Rep. Thomas Stanley warned his colleagues that over the long term the gas tax will be insufficient to meet roadway and public transit needs. Rising fuel efficiency in vehicles, he said, means that even the same frequency of driving will result in motorists purchasing less gas, generating less revenue for the state.

Instead, Stanley suggested Massachusetts embrace legislation (H 3010) he co-filed with Rep. Tricia Farley-Bouvier to create a pilot program to test fees based on the miles people travel rather than the amount of gas used.

As if all of these driver fleecing proposals aren’t ridiculous enough, there are more being investigated.

The first bill (S 2060) would instruct the Department of Transportation to report on the feasibility of implementing all-electronic tolling on state and interstate highways “not currently subject to a toll,” taking a look in particular at tolls along the state’s borders.

The second (S 2062) would expand tolls to stretches of Interstate 93, Interstate 95 and Route 2 in an attempt to apply equal charges to drivers across the greater Boston region. That bill also calls for implementation of dynamic “peak pricing” where the toll varies based on roadway conditions.

As a libertarian who values personal freedom and privacy very deeply, Massachusetts Bill H3010 really bothers me on a fundamental level.  Here are the details:

SECTION 3. PILOT PROGRAM.

(a) The department of transportation shall develop, implement and oversee one or more statewide pilot programs to assess owners of motor vehicles a user fee that is based on the number of miles traveled on roads in this state by those motor vehicles.

(b) The pilot programs shall include at least 1,000 volunteers across the commonwealth who are representative of drivers of trucks, passenger, and commercial vehicles and throughout the commonwealth, who will have on-board vehicle-mileage-counting equipment added to their vehicles, administered in a manner the department of transportation deems appropriate.

(c) The pilot programs shall test the reliability, ease of use, cost and public acceptance oftechnology and methods for:

(1) counting the number of miles traveled by particular vehicles;

(2) reporting the number of miles traveled by particular vehicles; and

(3) collecting payments from participants in the pilot programs.

(d) The pilot programs shall also analyze and evaluate the ability of different technologies and methods to:

(1) protect the integrity of data collected and reported;

(2) ensure drivers’ privacy; and

(3) vary pricing based on the time of driving, type of road, proximity to transit,          vehicle fuel efficiency, participation in car-sharing or pooling or income of the driver

The freedom to travel wherever we wish is under assault by this bill.  The government will be punishing us for traveling too far by taxing us on every mile we wish to drive.  That is unacceptable.  The technologies to implement this will result in Big Brother riding with us in every vehicle.  That kind of government surveillance is beyond unacceptable.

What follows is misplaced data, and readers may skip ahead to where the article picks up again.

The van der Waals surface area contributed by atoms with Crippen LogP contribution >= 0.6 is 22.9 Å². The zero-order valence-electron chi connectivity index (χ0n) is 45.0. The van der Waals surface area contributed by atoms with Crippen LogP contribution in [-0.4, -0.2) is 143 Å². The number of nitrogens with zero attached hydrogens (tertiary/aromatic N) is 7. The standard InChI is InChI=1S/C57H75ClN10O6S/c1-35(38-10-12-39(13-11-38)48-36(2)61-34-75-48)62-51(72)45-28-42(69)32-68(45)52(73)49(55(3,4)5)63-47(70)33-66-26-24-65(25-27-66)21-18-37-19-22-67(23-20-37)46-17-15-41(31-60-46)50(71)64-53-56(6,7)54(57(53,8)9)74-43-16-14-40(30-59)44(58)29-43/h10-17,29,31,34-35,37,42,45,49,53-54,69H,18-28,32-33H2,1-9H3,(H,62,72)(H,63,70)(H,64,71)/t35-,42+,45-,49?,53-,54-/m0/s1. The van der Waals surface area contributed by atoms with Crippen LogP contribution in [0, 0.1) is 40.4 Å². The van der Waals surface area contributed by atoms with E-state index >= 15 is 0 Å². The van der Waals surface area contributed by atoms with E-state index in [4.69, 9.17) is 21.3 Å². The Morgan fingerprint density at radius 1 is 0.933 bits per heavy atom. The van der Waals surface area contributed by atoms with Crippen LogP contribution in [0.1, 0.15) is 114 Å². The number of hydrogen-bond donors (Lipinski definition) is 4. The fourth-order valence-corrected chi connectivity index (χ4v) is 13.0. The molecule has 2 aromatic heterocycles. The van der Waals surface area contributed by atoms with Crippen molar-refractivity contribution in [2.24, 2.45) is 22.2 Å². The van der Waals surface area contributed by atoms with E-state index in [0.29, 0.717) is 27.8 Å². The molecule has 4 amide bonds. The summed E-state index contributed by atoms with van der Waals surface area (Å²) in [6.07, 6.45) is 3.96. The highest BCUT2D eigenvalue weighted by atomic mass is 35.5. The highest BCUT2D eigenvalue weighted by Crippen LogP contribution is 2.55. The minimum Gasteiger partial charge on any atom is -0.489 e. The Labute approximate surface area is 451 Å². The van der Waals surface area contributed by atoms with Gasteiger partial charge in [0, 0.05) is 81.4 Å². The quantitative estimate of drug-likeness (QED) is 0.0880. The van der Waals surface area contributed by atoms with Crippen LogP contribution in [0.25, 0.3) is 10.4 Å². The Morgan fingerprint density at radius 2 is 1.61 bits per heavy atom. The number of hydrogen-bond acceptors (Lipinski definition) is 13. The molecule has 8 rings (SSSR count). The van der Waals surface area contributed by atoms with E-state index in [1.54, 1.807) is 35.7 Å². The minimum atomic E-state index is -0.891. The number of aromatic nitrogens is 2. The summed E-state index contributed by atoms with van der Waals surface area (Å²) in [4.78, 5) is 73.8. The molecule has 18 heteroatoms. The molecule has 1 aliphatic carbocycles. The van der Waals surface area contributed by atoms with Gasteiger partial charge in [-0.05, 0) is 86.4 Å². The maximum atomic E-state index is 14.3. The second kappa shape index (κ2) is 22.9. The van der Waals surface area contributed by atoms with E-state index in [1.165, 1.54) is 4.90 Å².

Massachusetts New Across the Board Pay Cut

Two days at work there were passing out a sheet to employees to read and sign. Since almost the entire workforce is Spanish speaking they only had one English language copy so I didn’t get the form until yesterday.

Apparently Massachusetts with it’s veto proof Democrat majorities in both the house and senate decided that having NY & CT nextdoor is enough to keep business in the state so they passed a law mandating PAID leave, Up to 20 weeks for having kids and up to 26 weeks for a medical condition, up to a max of $840 a week (That’s $42K a year). Under the law the employer is responsible for 60% of this dough while the state is responsible for the other 40%, but where does the state get this money?

Well it gets it from workers. A deductions of .75% from your paycheck will be starting shortly to pay for this and oddly enough, the deduction is coming two years before this goes into effect (I suspect to make it look like it covers the costs) so you get to pay for this plan for over a year before anyone gets a penny.

Now when I read this aloud and mentioned what it actually involved the people around me seemed to think it was a good idea. The chance to get a full paycheck for 20+ weeks without working sounded really good, at least they did until I pointed out some basic math that I did in my head.

The current minimum wage in MA is $12 and goes to up .75 each Jan 1st till it hits $15 an hour. Because of the Trump economy and the difficulty in getting workers the temps are getting as much as $13 an hour. So here is the math:

$13.00 & .0075 = .0975

When people hear “three quarters of one percent” they think less than a penny, but oddly enough when I told the person working next to me that thanks to this new law he would now be making .10 less an hour he attitude toward the new law changed dramatically. People understand the difference between getting ten cents an hour less than not.

He objected to the boss who reiterated that the cost was only three quarters of one percent which seemed to placate him even though that amount was still the same .10 an hour less.

I wonder how many tens of thousands of people in the state never even thought about how much that pay cut is, or more importantly how much that pay cut is going to become once people start making claims in two years.

Closing thought: In a Trump economy that’s booming, a state like Massachusetts and the business located there might, just might be growing enough to absorb all of these costs. What happens when he and the policies that have produced all this growth are gone and these bills still have to be paid?